Firm offering job search assistance shut down


Since at least 2007, Santa Barbara-based Frontier Publishing, doing business as American Data Group, placed ads in newspapers and on websites like offering government jobs earning $12 to $48 per hour. When consumers called the toll-free number at the bottom of the ad, telemarketers charged $69 for access to information, applications and job listings, according to the complaint filed this month.

In their pitch, telemarketers claimed that the list of jobs wasn't available to the general public and that they also would provide sample questions and answers to exams used by the federal government in the hiring process.

After paying the fee, a packet was mailed out containing a one-page cover letter, a spreadsheet listing general information about jobs in the area and a 119-page booklet titled, "Federal Employment Resource Workbook." If a consumer called back for more help with the job search, the customer service department searched and sent the search results back via e-mail, mail or fax, the commission stated in the complaint.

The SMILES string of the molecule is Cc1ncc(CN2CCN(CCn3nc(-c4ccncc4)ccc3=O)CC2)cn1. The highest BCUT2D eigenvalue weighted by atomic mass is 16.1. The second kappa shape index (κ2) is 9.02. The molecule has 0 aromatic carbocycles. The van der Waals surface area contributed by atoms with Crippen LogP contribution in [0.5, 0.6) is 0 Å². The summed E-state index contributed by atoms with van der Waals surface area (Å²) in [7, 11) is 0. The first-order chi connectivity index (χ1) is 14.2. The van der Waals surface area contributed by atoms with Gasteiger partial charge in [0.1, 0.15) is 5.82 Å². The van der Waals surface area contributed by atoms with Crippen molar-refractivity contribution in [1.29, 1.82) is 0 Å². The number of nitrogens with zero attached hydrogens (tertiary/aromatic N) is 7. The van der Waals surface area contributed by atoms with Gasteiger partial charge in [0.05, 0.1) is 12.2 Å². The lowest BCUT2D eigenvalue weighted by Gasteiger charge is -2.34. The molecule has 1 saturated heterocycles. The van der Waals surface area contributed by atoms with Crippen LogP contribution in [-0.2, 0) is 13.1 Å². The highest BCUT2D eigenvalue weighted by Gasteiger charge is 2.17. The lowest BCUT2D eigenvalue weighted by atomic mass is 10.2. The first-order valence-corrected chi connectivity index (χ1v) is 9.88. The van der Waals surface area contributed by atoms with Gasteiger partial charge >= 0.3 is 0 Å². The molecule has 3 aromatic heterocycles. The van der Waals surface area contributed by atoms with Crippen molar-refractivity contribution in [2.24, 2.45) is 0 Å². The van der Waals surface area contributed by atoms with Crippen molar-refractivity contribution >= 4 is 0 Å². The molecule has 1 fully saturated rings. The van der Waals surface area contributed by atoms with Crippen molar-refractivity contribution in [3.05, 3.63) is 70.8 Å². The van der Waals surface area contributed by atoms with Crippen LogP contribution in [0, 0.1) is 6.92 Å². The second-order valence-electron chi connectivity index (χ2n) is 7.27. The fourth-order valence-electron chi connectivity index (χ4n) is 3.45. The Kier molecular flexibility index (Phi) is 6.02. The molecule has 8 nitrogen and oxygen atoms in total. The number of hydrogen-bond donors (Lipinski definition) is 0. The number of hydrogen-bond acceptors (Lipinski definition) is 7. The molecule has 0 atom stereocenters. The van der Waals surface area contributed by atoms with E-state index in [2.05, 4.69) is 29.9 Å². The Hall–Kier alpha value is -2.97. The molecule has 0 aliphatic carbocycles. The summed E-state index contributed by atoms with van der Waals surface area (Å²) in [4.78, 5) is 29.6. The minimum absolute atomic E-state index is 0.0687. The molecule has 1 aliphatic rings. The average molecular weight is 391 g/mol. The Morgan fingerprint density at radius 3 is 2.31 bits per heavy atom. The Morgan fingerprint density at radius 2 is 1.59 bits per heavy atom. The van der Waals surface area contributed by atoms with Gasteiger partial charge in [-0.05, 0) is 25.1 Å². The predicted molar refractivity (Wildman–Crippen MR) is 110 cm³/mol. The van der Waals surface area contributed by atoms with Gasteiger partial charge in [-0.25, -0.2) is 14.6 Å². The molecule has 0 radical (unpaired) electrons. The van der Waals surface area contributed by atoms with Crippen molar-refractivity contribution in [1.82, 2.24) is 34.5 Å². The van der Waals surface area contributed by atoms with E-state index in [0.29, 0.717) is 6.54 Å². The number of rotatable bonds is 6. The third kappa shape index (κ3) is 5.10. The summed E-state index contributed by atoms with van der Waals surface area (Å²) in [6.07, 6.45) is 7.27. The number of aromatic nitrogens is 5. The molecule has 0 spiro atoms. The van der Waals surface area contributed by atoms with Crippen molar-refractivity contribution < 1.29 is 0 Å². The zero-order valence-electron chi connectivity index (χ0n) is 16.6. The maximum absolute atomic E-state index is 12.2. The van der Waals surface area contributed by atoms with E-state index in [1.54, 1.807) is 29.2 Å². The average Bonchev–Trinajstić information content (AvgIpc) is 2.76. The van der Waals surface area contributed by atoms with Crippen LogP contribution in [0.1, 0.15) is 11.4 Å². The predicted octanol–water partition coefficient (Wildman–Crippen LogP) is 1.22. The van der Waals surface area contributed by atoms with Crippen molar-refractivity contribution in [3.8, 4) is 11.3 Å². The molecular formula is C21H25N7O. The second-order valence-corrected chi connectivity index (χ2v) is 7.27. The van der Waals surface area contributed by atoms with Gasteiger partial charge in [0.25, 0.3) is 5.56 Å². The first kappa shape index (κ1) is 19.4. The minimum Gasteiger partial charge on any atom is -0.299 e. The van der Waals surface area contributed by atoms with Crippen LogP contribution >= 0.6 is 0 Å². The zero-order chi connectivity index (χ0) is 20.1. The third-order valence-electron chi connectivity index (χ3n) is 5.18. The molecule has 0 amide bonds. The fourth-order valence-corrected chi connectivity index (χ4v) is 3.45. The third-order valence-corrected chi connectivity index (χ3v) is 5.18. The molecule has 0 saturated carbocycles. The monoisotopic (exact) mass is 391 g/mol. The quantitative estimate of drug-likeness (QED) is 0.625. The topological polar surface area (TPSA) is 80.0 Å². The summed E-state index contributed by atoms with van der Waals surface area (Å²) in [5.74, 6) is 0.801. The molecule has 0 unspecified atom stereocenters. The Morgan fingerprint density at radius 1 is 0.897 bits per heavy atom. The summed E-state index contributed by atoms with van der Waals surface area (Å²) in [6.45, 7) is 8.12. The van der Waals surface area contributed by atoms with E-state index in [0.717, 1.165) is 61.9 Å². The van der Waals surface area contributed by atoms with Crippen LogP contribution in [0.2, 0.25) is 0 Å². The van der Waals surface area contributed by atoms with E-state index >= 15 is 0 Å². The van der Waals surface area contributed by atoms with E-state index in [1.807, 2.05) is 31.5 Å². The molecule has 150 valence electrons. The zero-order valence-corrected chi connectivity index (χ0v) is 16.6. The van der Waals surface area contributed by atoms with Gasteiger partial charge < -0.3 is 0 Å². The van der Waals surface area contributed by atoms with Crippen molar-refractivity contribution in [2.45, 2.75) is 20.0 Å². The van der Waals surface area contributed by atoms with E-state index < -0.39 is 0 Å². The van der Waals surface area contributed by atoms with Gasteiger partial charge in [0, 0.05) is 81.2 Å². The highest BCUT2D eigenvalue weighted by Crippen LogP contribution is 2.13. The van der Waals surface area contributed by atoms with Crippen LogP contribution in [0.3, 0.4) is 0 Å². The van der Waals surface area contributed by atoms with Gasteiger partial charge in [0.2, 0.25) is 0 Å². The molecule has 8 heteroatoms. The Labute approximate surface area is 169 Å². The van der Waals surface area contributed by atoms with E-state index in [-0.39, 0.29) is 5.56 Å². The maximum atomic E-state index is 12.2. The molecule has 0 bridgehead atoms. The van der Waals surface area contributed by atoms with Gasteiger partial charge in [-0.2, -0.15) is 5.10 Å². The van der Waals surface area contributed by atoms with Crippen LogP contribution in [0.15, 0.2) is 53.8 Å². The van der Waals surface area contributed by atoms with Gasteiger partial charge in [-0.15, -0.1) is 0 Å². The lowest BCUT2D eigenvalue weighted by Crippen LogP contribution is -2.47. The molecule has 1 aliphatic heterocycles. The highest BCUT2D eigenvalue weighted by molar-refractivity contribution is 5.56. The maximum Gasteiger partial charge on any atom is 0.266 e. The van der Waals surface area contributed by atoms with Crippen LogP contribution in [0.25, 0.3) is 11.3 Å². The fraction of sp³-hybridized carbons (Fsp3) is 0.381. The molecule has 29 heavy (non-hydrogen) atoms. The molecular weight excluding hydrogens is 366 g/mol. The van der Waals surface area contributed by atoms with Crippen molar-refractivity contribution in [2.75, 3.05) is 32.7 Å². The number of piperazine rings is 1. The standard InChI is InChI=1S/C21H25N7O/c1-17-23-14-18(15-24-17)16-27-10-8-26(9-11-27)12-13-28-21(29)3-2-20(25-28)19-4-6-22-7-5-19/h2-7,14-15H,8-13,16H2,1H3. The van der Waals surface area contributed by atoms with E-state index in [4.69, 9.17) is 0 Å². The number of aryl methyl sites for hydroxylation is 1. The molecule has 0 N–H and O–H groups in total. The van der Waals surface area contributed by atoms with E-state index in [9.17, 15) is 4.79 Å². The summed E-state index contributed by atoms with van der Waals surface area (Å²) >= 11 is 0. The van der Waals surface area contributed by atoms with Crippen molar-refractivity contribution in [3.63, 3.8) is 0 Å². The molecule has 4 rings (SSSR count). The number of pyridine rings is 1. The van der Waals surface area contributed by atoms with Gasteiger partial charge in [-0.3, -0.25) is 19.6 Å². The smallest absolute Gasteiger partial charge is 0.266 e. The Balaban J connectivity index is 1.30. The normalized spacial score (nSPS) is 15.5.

As part of the settlement, Frontier and its owner, William J. Clayton, agreed to pay $100,000 to the commission within 10 days of court approval of the proposed final judgment. If the company doesn't pay the fine in that time, it will be required to pay the total $7.5 million judgment levied by the commission. Because the financial information Frontier submitted to the commission didn't list enough assets to cover the entire judgment, the lesser sum was agreed to.

The agreement also prohibits the firm from "selling employment products" and "permanently prohibits them from misrepresenting any product or service, and from violating the FTC's Telemarketing Sales Rule," according to a commission statement.

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